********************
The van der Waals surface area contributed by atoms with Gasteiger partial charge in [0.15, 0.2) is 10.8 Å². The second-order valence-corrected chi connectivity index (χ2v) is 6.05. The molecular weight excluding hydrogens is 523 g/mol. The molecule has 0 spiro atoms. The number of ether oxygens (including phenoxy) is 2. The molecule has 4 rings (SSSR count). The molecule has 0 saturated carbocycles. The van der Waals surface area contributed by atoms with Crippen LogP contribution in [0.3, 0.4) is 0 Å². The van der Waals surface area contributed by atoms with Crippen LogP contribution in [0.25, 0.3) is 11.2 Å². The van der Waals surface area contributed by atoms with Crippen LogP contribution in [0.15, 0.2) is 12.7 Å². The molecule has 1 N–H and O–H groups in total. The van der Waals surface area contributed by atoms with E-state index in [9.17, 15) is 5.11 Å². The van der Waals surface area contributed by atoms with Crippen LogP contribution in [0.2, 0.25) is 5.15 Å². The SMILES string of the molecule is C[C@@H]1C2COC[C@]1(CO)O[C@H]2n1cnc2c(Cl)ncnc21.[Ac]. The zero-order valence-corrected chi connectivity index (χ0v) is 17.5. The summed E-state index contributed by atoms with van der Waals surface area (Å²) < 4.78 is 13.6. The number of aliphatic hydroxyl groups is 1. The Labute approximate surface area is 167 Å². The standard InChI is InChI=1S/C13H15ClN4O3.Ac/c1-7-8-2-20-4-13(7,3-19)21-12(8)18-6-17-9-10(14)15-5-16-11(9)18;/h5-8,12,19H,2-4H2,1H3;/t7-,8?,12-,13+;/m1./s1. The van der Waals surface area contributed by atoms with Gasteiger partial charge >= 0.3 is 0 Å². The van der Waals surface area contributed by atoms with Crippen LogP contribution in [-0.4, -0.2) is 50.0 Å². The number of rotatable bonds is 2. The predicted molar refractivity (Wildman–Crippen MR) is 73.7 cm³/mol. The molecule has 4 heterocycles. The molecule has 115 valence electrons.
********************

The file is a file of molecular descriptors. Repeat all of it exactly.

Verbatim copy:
The van der Waals surface area contributed by atoms with Gasteiger partial charge in [0.15, 0.2) is 10.8 Å². The second-order valence-corrected chi connectivity index (χ2v) is 6.05. The molecular weight excluding hydrogens is 523 g/mol. The molecule has 0 spiro atoms. The number of ether oxygens (including phenoxy) is 2. The molecule has 4 rings (SSSR count). The molecule has 0 saturated carbocycles. The van der Waals surface area contributed by atoms with Crippen LogP contribution in [0.3, 0.4) is 0 Å². The van der Waals surface area contributed by atoms with Crippen LogP contribution in [0.25, 0.3) is 11.2 Å². The van der Waals surface area contributed by atoms with Crippen LogP contribution in [0.15, 0.2) is 12.7 Å². The molecule has 1 N–H and O–H groups in total. The van der Waals surface area contributed by atoms with E-state index in [9.17, 15) is 5.11 Å². The van der Waals surface area contributed by atoms with Crippen LogP contribution in [0.2, 0.25) is 5.15 Å². The SMILES string of the molecule is C[C@@H]1C2COC[C@]1(CO)O[C@H]2n1cnc2c(Cl)ncnc21.[Ac]. The zero-order valence-corrected chi connectivity index (χ0v) is 17.5. The summed E-state index contributed by atoms with van der Waals surface area (Å²) < 4.78 is 13.6. The number of aliphatic hydroxyl groups is 1. The Labute approximate surface area is 167 Å². The standard InChI is InChI=1S/C13H15ClN4O3.Ac/c1-7-8-2-20-4-13(7,3-19)21-12(8)18-6-17-9-10(14)15-5-16-11(9)18;/h5-8,12,19H,2-4H2,1H3;/t7-,8?,12-,13+;/m1./s1. The van der Waals surface area contributed by atoms with Gasteiger partial charge >= 0.3 is 0 Å². The van der Waals surface area contributed by atoms with Crippen LogP contribution in [-0.4, -0.2) is 50.0 Å². The number of rotatable bonds is 2. The predicted molar refractivity (Wildman–Crippen MR) is 73.7 cm³/mol. The molecule has 4 heterocycles. The molecule has 115 valence electrons.